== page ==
AlphaFoldGoogle’s AI system that is capable of predicting protein modelling. Important to understand diseases and corresponding drug development

Variations in the genome: Identity markers

  • Humans are 99.9% identical in genome to one another.
  • But given the size of human genome (3-billion base pairs), even a small (0.1%) proportion of variation is huge.
  • The variations are very important to decide the complete make-up of an individual including ones eye colour to ones susceptibility to disease to one’s parentage and even ones ancestry etc.
  • The variation in the base is called polymorphism.
  • Further variations can be of many types. It could be single base variation, large sequence variation, variations in the way sequences are structured etc.
  • Study of variations have interesting applications. (see table)

DNA Fingerprinting / DNA profiling

  • There are some sequences in our genome (15 to 100 bases) that keep repeating over and over again.
  • Say, like a word ‘green’ keeps on repeating in a book.It so happens that the number of times this repetitive sequence occurs on a chromosome differs.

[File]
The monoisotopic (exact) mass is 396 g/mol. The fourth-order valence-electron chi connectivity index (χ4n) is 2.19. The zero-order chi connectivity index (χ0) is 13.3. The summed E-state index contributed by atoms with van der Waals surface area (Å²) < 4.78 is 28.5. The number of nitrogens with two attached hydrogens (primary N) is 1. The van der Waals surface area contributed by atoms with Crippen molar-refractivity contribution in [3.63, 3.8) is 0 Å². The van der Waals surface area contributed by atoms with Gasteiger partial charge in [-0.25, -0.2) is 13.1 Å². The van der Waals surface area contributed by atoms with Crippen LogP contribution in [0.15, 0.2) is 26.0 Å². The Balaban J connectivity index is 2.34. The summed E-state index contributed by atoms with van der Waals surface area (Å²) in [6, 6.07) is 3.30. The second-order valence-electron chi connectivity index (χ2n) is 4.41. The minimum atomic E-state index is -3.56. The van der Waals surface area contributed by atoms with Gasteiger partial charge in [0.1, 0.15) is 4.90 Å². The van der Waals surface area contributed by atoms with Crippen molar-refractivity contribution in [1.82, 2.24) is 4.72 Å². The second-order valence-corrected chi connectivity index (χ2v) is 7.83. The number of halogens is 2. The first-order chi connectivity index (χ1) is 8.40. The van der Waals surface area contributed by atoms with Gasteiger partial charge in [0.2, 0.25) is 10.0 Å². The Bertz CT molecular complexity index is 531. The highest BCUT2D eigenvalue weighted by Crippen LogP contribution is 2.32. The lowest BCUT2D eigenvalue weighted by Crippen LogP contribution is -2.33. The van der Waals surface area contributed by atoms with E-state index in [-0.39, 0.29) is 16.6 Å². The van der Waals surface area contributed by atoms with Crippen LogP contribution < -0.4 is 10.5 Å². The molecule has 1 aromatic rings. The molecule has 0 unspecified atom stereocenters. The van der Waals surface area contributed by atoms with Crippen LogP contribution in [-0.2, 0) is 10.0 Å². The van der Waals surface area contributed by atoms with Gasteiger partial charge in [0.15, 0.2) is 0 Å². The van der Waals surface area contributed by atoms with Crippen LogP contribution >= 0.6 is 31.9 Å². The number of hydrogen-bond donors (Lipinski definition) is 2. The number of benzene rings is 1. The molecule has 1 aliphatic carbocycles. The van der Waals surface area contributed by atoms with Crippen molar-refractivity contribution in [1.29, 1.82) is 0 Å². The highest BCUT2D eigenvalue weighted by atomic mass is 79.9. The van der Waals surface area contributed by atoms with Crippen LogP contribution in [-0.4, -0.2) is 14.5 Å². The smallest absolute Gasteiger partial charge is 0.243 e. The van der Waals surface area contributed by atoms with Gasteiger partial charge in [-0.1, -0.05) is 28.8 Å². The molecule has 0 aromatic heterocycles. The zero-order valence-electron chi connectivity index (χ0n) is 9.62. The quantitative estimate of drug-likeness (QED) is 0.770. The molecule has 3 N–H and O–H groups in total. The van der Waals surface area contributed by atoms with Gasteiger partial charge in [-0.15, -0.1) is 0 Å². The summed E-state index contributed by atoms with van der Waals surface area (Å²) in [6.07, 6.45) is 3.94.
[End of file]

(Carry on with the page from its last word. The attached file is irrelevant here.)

• These are called VNTR (variable number of tandem repeats) By counting the number of times the repetitive sequence occurs of chromosomes (both mother’s and father’s versions), we can establish the identity of an individual. This is the DNA fingerprint of that individual.
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  • Forensics
  • Establishing parentage

Single Nucleotide Polymorphism and Population genetics (related Nobel Prize 2022)

Single letter changes in DNA are called SNPs.

  • They occur throughout a person’s DNA, one in every 300 letters on an average.
  • It could occur due to mutation during DNA replication (cell division) or may be inherited.


  • They can act as biological markers to locate a gene associated with disease.
  • Could help in dealing with future pandemics.
  • Some SNPs which are inherited act as markers to indicate ancestry. (very important in study of population genetics)
  • Essentially the higher the frequency of an SNP farther it is in the ancestry.
  • SNPs keep changing as they flow from one generation to another.
  • Tracing the gene flow by observing SNPs is one way of establishing ancestral links

Nobel Prize for 2022 (paleogenetics)

  • The scientist who won Nobel prize in 2022 had studied the gene flow from hominins to homo sapiens after the migration out of Africa, 70000 years ago.
  • He studied the gene flow of Neanderthals and Denisovan (both extinct hominin species)to homo sapiens.
  • It is important to understand our immune reactions to infections.

1000 Genome Project

It is an effort to study different variations in DNA including SNPs and also larger organizational variations in genome